How to Handle Difficult Relationships Within Your Organization

How to Handle Difficult Relationships Within Your Organization

Written by Brielle Silas for

Conflict in the office is unavoidable sometimes. A workplace conflict piece on Medium mentions how this is usually due to the differences in personalities and ideas among multiple employees. More often than not, they cannot set these differences aside and end up clashing, resulting in conflict.

According to Maryville University’s report on risk management, conflicts are a type of risk you can’t afford. If left unaddressed, these can lead to abuse, reputational damage, and even compensation costs. Plus, rifts between employees will negatively affect team dynamics and the organization’s workflow. Plus, now that on-site work is returning, there is a higher possibility of workplace conflict occurring. This is commonly due to attitudinal changes in employees that prefer remote work and rusty interpersonal skills from limited interactions.

To avoid this, organizations must make it a point to resolve and prevent conflicts in the workplace as much as possible. But how do organizations do this?

Resolving conflicts

Certain situations just lead to conflict no matter how much it is prevented. Here are a few steps to take when the time comes for conflict resolution:

Discuss the situation

The first step in resolving workplace conflict is to understand the situation. You cannot think of suitable actions to take without knowing the reason behind the problem at hand.

Meet with the employees who are involved in the conflict. Set ground rules for discussion, such as letting one party speak without interruption from the other. Another is to treat each other with respect. Make sure to hear both sides of the story and encourage them to do the same. A successful discussion is when both parties are able to voice their complete thoughts on the conflict.

Develop possible solutions

Now that both parties have been heard, work with them to create possible solutions. This should be done in their presence because the conflict is between them — you are only facilitating the discussion.

As such, encourage the employees involved to suggest and collaborate on the solution they want. An employee study published in SAGE Journals concluded that letting them express their own thoughts on the conflict reduces their chances of quitting. The research professors in charge of the study note that this is because they are able to directly involve themselves in the process of resolution. In the event that this does not work, step in and make your own suggestions.

Monitor the outcome

Conflict resolution does not stop at discussing the problem and coming up with solutions. You should monitor the progress and how effective the agreed solutions are, too.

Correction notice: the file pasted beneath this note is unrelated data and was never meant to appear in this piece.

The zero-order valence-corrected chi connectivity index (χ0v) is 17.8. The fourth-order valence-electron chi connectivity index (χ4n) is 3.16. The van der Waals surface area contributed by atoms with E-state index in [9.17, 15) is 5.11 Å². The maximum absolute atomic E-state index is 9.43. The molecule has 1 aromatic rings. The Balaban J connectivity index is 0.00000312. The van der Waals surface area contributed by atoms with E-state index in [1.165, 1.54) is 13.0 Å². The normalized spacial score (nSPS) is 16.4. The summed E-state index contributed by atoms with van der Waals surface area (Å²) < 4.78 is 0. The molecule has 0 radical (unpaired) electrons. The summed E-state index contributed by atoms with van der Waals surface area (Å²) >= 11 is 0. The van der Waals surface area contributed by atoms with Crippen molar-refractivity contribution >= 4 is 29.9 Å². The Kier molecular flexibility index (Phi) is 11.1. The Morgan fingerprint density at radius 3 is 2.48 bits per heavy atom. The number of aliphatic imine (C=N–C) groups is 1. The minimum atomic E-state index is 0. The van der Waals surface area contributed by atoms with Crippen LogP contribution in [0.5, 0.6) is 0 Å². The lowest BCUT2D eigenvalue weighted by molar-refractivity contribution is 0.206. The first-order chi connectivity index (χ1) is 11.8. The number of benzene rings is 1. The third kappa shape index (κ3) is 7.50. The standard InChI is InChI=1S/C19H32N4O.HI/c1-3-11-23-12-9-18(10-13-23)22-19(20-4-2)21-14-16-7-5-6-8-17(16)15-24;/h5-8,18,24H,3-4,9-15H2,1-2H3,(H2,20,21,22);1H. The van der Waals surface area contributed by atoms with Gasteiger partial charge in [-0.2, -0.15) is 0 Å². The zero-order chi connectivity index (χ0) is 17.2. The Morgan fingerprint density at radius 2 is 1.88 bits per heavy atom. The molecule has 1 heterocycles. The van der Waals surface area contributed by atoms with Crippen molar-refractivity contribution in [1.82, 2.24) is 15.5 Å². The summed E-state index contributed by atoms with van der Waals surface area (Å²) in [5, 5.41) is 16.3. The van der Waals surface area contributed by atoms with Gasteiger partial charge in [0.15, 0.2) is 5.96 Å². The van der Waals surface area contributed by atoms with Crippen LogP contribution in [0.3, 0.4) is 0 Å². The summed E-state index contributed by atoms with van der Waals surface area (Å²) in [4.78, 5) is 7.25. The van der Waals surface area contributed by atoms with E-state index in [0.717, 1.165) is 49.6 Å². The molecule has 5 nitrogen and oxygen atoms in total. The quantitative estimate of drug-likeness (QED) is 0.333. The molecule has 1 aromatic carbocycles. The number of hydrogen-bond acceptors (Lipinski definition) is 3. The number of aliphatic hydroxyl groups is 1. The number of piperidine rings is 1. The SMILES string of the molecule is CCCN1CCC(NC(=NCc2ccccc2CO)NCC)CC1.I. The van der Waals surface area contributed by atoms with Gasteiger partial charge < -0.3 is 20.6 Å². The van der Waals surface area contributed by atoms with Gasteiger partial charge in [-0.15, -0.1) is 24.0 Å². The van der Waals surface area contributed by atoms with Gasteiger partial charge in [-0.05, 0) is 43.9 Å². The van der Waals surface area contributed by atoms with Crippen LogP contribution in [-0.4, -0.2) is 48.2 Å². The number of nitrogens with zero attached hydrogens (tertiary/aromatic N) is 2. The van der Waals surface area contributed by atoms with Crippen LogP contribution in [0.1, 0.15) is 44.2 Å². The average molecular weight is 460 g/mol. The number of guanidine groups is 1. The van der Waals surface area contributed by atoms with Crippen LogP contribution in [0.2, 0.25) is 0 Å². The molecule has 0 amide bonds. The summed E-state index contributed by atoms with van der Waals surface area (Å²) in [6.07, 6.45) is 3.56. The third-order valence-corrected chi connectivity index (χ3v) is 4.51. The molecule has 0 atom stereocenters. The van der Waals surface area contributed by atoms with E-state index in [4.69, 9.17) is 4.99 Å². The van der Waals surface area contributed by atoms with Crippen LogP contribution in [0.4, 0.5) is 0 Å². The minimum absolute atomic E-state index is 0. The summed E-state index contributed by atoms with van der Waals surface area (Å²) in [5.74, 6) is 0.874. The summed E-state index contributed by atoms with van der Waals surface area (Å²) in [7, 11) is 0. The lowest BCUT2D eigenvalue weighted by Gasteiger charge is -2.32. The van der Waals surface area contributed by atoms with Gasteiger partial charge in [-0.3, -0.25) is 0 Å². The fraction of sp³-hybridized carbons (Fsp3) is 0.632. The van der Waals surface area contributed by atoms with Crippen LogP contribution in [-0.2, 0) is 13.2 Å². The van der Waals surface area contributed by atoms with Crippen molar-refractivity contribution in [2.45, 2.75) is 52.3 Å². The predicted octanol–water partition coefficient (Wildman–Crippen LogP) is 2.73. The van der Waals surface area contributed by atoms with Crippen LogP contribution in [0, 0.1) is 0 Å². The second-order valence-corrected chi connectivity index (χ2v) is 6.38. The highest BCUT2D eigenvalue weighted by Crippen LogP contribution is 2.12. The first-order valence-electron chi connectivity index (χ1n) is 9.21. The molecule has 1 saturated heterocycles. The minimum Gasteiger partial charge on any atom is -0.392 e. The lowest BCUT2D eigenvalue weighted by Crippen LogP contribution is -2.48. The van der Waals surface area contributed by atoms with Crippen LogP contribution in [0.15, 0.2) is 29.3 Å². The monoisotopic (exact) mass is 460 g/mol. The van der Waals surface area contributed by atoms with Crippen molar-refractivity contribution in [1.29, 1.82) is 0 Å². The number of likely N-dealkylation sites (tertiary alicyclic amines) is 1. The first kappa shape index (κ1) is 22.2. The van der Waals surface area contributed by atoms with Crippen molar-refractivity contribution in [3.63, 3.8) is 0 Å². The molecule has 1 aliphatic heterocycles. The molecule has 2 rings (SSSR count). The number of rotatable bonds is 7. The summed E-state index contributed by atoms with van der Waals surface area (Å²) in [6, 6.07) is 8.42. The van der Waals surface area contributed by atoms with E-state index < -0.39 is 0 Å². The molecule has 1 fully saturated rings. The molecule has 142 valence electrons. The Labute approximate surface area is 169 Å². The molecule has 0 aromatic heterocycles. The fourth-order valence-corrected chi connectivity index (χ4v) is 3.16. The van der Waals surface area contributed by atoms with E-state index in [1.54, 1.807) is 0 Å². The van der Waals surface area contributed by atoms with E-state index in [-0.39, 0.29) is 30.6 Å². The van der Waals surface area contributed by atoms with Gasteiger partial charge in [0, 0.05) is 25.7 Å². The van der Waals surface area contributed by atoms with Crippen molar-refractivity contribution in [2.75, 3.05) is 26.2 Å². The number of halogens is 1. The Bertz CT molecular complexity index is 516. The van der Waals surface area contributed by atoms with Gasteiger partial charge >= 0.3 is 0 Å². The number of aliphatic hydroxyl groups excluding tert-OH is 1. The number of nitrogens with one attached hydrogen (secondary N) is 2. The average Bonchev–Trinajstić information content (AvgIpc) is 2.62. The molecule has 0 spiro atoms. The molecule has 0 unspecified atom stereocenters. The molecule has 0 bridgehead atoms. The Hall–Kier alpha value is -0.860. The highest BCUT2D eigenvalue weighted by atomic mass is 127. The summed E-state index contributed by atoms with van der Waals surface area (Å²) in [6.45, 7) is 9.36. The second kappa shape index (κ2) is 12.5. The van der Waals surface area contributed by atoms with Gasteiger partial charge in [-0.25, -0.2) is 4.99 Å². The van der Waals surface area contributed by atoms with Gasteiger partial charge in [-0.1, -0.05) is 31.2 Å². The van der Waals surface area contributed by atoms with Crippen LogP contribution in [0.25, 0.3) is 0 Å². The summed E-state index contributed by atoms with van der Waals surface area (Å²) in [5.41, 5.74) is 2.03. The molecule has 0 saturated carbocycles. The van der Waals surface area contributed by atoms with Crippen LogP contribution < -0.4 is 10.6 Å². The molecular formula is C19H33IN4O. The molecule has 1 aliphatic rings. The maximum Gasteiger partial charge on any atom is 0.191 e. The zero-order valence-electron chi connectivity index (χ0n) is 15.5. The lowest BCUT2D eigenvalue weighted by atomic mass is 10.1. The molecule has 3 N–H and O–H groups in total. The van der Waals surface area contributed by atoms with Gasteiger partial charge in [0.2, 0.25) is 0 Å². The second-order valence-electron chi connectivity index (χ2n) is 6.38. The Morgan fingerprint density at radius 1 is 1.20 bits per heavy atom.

Follow up with the employees and ask them how they’ve been since the resolution meeting. Encourage them to speak up if the solutions are not working or if new problems came as a result of it. If the prior solutions are not working, identify and recommend other possible actions to take. Monitoring prevents the previous conflict from getting worse and addresses any leftover sentiments they may have.

Creating opportunities for fostering relationships

Certain actions can be taken to lessen conflicts at work. Here are some of them:

Encourage open communication

In our post entitled How to Boost Employee Morale and Job Satisfaction, a lack of communication can cause low employee morale. Similarly, this makes the perfect source of miscommunication and unaddressed issues that lead to conflict.

Thus, encourage open communication within your organization. Provide employees with different avenues to report problems, such as scheduling one-on-one meetings with their supervisor or HR personnel. Let them know that you are approachable regardless of the concerns they may have.

Enhance teamwork

When employees trust and work well with each other, there is less room for conflict. Improving teamwork in the organization is one way to foster work relationships.

Hold team-building activities every once in a while to nurture their trust in each other. It doesn’t have to be extravagant; you can suggest ice breaker games before meetings or hold work outings that involve teamwork, like escape rooms. Activities that allow them to work together outside of work tasks help them better understand each other and increase trust.

As in-person work resumes, workplace conflicts can often occur due to feelings of discouragement upon leaving the remote work setting and unpolished communication skills. With these steps, you can make your organization a space that allows everyone the comfort to work together in harmony.